In late follow-up, the change in function and quality of life was also durable, said Webb. Three years after the valve-in-valve procedure, 86% of patients had NYHA class I/II heart failure symptoms and the improvement in the Kansas City Cardiomyopathy Questionnaire (KCCQ) quality-of-life score was not significantly different from the summary score assessed at 30 days.

Chandan Devireddy, MD (Emory University, Atlanta, GA), who was not involved in the study, said valve-in-valve procedures require “some know-how” about the unique properties of the surgical valves and the technical challenges they might present when implanting a transcatheter valve. “They’re all a bit different,” said Devireddy. “The presence of the surgical valve also assists the operator in setting a target for deployment of the TAVR valve. Other than that, the workup is generally similar.”

Patients who require a valve-in-valve procedure tend to be quite sick, he added, which is borne out by the high rate of mortality at 3 years.

“However, the recovery is profound,” said Devireddy. “It’s a life-changing event for these patients if you can do this. . . . I think the same efficiencies and rapid improvement that we’re seeing with standard TAVR can be seen with valve-in-valve procedures as well. In some ways, they have the most to gain, especially if you consider the alternatives, which is nothing at all, or a horribly morbid redo sternotomy and valve replacement that would likely involve extensive hospital stay and prolonged rehabilitation.”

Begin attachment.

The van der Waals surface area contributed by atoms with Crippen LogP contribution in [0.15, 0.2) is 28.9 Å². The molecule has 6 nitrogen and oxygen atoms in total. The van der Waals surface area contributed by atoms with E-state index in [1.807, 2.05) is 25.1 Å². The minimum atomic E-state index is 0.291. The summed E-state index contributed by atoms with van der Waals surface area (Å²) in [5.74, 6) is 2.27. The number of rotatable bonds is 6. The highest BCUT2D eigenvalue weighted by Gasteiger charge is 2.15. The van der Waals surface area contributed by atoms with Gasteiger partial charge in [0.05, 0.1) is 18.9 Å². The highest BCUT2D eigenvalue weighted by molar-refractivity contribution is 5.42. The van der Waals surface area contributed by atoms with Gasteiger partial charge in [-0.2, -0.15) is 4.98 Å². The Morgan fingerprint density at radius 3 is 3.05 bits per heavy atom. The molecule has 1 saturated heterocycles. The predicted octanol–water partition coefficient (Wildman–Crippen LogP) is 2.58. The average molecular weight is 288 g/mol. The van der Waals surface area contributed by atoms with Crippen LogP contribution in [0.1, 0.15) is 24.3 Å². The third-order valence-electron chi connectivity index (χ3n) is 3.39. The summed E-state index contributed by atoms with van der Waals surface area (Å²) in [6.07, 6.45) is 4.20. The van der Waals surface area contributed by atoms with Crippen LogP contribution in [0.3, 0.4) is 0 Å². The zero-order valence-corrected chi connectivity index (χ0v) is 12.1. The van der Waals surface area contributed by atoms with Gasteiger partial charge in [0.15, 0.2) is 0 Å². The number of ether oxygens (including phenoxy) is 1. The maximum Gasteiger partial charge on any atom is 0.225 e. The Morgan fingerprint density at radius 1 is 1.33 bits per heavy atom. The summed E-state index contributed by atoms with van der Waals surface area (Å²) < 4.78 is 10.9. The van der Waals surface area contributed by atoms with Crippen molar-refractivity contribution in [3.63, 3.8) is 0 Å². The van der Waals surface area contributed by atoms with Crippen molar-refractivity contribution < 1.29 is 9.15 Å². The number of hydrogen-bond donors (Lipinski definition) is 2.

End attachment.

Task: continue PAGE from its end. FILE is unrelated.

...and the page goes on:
‘Some of the Easiest Procedures to Do’

In their regional program, which operates as a “hub and spoke” model, Webb said valve-in-valve TAVR was initially restricted to just one institution. However, they have since abandoned that protocol to allow the four “spoke” TAVR-capable hospitals to perform the valve-in-valve procedure. “We had to give that up because these are some of the easiest TAVR procedures we do,” Webb told TCTMD. “We have a radiopaque valve, we know the angle and the size, and it seals well. We don’t get annular rupture and you don’t need pacemakers very often.”

Additionally, an analysis from the TVT Registry has suggested that clinical outcomes were better with valve-in-valve implants compared with native implantations. “I think there’s a knowledge base required that routine TAVR operators might not have, but it can be taught, it can be learned,” said Webb. “It’s not a difficult procedure when you know how to do it.”